Through research funded at LLNL, scientists have developed BLAST, a high-order finite element hydrodynamics research code that improves the accuracy of simulations and provides a viable path to extreme parallel computing and exascale architectures.

High-order finite element methods use additional degrees of freedom per computational element (or zone) to increase the accuracy and robustness of simulations relative to low-order methods, which have historically been used. For example, in the image above, a very high-order calculation of a multi-material shock hydrodynamics problem is shown using Q8–Q7 finite elements (eighth-order polynomials for the kinematic fields, seventh-order polynomials for the thermodynamic fields). The high-order finite elements result in highly curved zones and subzonal resolution of the shock waves, which is simply not possible with a low-order method.

scaling data figure

BLAST also provides a high performance computing advantage since high-order methods have greater flop/byte ratios, meaning that more time is spent on floating point operations relative to memory transfer, an important characteristic of numerical algorithms for exascale computing. Strong scaling data for the BLAST code on the Sequoia machine is shown above.

Because high-order methods are more compute intensive at the zone level, the communication overhead is not as significant as it is for low-order algorithms; thus, it is possible to achieve excellent strong scaling results all the way down to the limit of a single computational zone per processor.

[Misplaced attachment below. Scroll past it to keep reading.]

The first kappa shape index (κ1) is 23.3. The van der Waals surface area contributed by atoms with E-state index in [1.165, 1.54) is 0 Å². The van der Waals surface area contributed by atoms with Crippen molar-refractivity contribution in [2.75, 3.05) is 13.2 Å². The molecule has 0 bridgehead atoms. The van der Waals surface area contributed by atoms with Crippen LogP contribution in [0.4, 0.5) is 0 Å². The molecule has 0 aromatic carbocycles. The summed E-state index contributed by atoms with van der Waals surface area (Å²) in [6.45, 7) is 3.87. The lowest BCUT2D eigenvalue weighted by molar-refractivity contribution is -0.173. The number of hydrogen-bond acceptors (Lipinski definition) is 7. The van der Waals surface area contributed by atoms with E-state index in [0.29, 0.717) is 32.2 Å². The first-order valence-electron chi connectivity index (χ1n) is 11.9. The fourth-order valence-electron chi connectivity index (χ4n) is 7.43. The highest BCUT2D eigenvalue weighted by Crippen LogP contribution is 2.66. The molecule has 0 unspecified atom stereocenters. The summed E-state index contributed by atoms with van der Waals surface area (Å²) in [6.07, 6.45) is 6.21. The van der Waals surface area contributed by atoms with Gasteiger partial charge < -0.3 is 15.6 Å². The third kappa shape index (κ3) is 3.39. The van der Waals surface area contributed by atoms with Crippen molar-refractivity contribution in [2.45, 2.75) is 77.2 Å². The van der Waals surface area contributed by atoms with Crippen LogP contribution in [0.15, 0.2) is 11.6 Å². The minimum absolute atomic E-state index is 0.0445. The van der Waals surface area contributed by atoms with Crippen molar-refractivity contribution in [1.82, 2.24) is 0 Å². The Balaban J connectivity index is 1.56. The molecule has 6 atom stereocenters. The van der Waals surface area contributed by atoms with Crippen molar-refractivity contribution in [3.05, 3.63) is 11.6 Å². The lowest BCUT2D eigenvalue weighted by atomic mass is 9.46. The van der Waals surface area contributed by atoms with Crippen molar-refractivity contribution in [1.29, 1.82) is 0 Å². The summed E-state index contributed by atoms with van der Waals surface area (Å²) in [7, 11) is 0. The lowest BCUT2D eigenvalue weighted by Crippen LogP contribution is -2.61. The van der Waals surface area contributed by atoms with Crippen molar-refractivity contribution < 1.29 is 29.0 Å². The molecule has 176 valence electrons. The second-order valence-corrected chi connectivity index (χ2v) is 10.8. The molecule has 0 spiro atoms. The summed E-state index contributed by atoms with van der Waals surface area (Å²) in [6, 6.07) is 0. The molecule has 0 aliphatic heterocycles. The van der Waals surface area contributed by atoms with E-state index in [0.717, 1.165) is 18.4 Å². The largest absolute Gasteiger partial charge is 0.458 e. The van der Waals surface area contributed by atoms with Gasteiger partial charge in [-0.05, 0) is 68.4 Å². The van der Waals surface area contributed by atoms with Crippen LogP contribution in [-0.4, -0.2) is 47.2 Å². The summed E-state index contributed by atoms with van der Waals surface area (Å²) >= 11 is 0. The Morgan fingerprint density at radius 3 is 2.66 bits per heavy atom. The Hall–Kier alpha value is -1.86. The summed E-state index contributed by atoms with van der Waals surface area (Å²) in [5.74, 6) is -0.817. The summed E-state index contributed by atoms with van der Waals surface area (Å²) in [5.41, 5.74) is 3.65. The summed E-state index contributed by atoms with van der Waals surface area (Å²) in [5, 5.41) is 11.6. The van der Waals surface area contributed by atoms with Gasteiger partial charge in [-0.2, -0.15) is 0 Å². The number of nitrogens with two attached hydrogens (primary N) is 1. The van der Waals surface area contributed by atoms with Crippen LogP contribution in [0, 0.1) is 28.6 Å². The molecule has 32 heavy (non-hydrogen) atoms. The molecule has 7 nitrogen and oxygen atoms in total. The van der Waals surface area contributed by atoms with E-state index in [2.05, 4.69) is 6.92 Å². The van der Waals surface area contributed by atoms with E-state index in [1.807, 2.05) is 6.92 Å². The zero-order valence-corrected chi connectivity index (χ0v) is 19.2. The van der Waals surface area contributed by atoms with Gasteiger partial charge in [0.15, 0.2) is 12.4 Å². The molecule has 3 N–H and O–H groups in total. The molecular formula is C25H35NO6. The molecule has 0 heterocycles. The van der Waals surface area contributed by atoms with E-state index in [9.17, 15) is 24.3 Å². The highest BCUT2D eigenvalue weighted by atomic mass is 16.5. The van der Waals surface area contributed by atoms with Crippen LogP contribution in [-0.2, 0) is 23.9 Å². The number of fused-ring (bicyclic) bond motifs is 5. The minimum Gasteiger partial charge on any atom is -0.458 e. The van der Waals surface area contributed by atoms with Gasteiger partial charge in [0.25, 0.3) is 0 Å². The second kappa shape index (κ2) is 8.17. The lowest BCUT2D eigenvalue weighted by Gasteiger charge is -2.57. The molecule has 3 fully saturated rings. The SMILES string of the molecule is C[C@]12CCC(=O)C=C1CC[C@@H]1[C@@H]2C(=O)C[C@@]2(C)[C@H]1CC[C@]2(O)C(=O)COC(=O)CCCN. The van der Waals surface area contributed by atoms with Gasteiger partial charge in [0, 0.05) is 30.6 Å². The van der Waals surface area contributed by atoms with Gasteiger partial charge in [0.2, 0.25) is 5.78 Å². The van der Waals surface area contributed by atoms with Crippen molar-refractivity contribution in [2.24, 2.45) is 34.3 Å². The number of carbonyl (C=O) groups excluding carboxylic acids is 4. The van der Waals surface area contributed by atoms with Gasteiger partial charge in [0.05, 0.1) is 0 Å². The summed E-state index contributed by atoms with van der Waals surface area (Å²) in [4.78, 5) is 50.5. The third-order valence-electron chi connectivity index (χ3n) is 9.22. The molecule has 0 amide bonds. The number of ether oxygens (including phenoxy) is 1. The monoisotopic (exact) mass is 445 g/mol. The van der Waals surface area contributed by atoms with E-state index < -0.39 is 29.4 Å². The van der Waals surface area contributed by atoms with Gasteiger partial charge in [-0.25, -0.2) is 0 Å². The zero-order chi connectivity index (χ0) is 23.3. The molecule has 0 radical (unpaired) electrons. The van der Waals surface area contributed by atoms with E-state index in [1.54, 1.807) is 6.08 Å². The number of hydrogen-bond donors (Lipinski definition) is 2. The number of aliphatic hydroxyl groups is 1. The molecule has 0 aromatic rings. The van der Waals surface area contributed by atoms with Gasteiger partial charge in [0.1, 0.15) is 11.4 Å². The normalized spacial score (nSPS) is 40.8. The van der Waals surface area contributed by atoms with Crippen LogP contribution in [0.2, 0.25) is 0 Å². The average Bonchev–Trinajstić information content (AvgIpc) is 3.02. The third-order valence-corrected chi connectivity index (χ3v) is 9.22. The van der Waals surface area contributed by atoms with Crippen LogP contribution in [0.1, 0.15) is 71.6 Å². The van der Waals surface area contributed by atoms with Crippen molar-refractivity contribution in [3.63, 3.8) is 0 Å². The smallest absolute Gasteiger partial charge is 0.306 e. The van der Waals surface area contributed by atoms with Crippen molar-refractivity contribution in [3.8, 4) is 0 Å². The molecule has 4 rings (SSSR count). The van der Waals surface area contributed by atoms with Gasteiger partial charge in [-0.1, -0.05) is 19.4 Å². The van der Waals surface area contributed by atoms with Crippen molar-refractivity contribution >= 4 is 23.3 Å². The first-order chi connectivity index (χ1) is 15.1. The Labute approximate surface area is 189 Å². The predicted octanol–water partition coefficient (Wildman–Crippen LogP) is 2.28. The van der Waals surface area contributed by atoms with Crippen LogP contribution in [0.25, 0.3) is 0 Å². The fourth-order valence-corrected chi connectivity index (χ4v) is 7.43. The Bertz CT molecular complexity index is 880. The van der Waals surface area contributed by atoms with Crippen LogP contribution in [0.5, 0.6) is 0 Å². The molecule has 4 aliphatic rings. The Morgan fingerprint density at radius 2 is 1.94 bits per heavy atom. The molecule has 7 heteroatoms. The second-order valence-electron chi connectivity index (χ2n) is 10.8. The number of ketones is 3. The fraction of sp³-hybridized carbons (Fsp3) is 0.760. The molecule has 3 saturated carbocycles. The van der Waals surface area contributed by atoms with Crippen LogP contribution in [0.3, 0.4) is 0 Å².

BLAST solves the Euler equations of compressible hydrodynamics using an arbitrary Lagrangian-Eulerian (ALE) formulation based on Lagrange+Remap phases.

BLAST Ale schematic

Lagrangian Phase

  • Solve the Euler equations on a moving curvilinear mesh
  • High-order continuous basis for kinematic fields
  • High-order discontinuous basis for thermodynamics fields

Remesh/Remap Phase

  • Curvilinear mesh optimization
  • High-order harmonic or inverse-harmonic smoothing algorithms
  • Solving advection equations using high-order discontinuous Galerkin (DG) methods
  • Conservative and monotonic field transfer


  • BLAST Object-oriented high-order finite element shock hydrocode
  • MFEM Modular finite element discretization library
  • GLVis OpenGL visualization tool